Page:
We hollered at him again. He acknowledged our greeting, slowed and rode his horse into the water. His words to the front canoe floated back to us and we heard them all too clearly: Yesterday…Airplanes…Terrorists…New York Trade Center…Pentagon…Pennsylvania crash…Boston… American and United Airlines…Airports closed… And then he rode on.

Silence. Twenty-four hours ago we were joyously climbing to Hole in the Wall and exploring the river. It had been so peaceful here, so quiet.

Something inspiring happened then. We looked up and saw a bald eagle circling so low overhead that we could clearly see the curve of his beak and his white neck and tail feathers tapering into his darker body feathers. He soared over us with his wings spread so wide we could see the blue of the sky behind them and through them. He flew off toward the mesas to catch the thermals and then soared back to us again. Our national bird. Maybe he came to give us hope.

We soon reached Judith Landing and headed directly for the attendant who stayed there in a trailer during the tourist season. The attendant confirmed the facts we had heard and offered his phone to anyone who could use prepaid calling cards. One generous woman gave me some of her calling card minutes so I could leave a message on my son’s answering machine.

My own mind and heart were racing in starts and stops as I refocused on the outside world. J., my husband and inspiration for the title of this piece, was in New York. I knew his general plans but not his specific logistics. Where had he been on that morning of Tuesday, September 11? Waves of shock and fear. Had J. been caught in that havoc? His hotel was located in midtown, and he usually didn’t leave his room until about 10:30. The attacks began at 8:45. Wouldn’t his appointments have been cancelled? J.’s very resourceful. Maybe he had found a way out, and maybe he was even home. I dug down deep. What did my inner self have to tell me? It seemed that J. was safe. But was this hope? Or was this true? I began to trust my gut feelings, so I could handle the rest of the trip and develop options for getting home.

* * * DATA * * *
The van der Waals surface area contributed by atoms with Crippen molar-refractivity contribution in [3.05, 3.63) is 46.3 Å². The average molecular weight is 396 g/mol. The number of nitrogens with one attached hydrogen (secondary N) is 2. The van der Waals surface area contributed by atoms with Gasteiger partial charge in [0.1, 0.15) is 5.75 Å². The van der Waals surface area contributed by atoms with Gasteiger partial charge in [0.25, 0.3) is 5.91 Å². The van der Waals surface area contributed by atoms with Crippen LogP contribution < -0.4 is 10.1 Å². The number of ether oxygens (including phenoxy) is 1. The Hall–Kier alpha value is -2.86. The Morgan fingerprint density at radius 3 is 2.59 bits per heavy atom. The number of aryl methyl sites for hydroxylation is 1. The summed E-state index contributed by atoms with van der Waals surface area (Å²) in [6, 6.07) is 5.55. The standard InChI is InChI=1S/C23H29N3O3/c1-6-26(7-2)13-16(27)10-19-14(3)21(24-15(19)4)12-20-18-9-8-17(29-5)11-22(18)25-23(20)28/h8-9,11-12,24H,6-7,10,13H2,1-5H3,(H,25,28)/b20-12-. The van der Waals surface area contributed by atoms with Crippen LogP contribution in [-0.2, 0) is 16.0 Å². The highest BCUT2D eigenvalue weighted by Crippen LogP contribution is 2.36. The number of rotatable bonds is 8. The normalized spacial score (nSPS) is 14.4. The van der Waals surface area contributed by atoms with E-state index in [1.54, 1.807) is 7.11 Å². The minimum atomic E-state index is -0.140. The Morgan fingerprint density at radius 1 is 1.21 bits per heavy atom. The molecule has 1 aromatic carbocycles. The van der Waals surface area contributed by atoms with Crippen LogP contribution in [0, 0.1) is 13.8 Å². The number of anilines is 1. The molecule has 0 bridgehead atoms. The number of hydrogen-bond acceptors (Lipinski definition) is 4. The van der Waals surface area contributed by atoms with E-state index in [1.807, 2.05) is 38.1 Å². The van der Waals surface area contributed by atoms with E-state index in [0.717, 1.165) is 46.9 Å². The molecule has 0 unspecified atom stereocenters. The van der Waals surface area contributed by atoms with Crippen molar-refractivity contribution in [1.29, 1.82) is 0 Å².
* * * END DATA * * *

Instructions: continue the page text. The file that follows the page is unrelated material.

We wandered, sometimes in small groups and sometimes alone, as we each in our own way began to process the implications of this nightmare for our individual circumstances. We cried. I kept running to the bathroom, and judging from the line, the physiology of many of the other women was reacting the same way. Sometimes we were almost sorry we had heard the news before the end of the trip. But that didn’t seem right either, because we realized that even in the wilderness, we remained linked to our outside worlds.

The guides kept our routine going by spreading a marvelous lunch of bagels, smoked salmon and grilled salmon leftover from Sunday dinner: cream cheeses, capers, olives, tomatoes, tostados, other accompaniments and Oreo cookies. Being hungry seemed odd in the face of this national tragedy.

Susan Eckert and our Missouri River interpreter Ella Mae.

Susan Eckert (R) and our Missouri River interpreter, Ella Mae.

After lunch Tim read us more entries from the Lewis and Clark journals, and then we put back into the river to paddle about four more hours. The wind blew stronger, the sun went behind the clouds, and it got chillier and chillier. Mid-afternoon we pulled off to investigate an old homesteading site preserved by the Montana Commission of Park Services. Someone, probably in the early 1900s, had built a round sod house into a dirt mound atop a small ridge with a gorgeous view of the river and opposite shore. Half a field away we found more ruins: lengths of wood apparently cut for siding, round nails and a whole stove lying among other artifacts. As Ella Mae observed, “These were someone’s dreams.”